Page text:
Pictorial buffalo robe
- About 1870
- Buffalo (American bison) hide, paint, ink, and sinew
- 86 × 102 3/8 in.
Hood Museum of Art, Dartmouth College: Purchased through the Florence and Lansing Porter Moore 1937 Fund; 2009.13visibilityLook & Discuss
When Sioux warriors achieved victory over their enemies, they recorded it on the largest surface possible, which was a buffalo robe. Once the hunters produced the skinned hide, the women cleaned and tanned it, rendering it into a soft, pliable material that could be used as a blanket or a robe.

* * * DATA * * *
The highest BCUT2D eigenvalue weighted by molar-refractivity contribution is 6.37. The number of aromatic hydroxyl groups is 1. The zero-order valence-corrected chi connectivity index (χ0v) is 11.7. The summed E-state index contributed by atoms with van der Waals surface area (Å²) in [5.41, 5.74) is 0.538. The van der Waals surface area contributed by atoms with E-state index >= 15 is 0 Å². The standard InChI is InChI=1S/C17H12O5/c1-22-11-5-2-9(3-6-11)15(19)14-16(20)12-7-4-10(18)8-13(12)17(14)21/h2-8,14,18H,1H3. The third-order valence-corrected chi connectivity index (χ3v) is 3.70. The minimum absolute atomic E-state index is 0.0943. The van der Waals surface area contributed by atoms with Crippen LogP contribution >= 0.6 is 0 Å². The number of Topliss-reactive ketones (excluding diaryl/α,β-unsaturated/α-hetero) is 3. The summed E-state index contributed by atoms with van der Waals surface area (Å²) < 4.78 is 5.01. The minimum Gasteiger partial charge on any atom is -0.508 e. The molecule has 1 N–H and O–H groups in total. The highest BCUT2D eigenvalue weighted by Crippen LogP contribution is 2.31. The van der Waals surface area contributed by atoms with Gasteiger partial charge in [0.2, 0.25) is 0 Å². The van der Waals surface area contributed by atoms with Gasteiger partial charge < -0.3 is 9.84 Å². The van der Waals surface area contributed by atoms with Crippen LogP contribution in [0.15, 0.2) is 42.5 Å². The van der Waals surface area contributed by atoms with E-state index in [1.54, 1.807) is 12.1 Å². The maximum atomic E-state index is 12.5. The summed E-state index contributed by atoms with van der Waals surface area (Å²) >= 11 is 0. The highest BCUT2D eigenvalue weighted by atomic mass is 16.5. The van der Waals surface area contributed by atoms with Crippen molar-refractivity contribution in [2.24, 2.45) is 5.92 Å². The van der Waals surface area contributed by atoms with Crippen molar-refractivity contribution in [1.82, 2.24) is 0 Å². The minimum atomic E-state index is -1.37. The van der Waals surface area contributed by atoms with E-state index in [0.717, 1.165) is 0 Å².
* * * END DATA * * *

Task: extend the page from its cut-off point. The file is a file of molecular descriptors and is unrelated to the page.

Tradition dictated that a warrior who wanted to produce a record of his exploits on a buffalo robe had to have assistants to help him, as well as to confirm every scene. Sometimes these assistants even drew alternate versions of the action. The warrior would have worn the robe around his shoulders as he walked through camp. If someone asked him about the drawings, he could spread the hide out and tell tales of his acts of bravery in battle.
Watch A’aninin (Gros Ventre) scholar Joe Horse Capture describe this buffalo robe in detail on this video.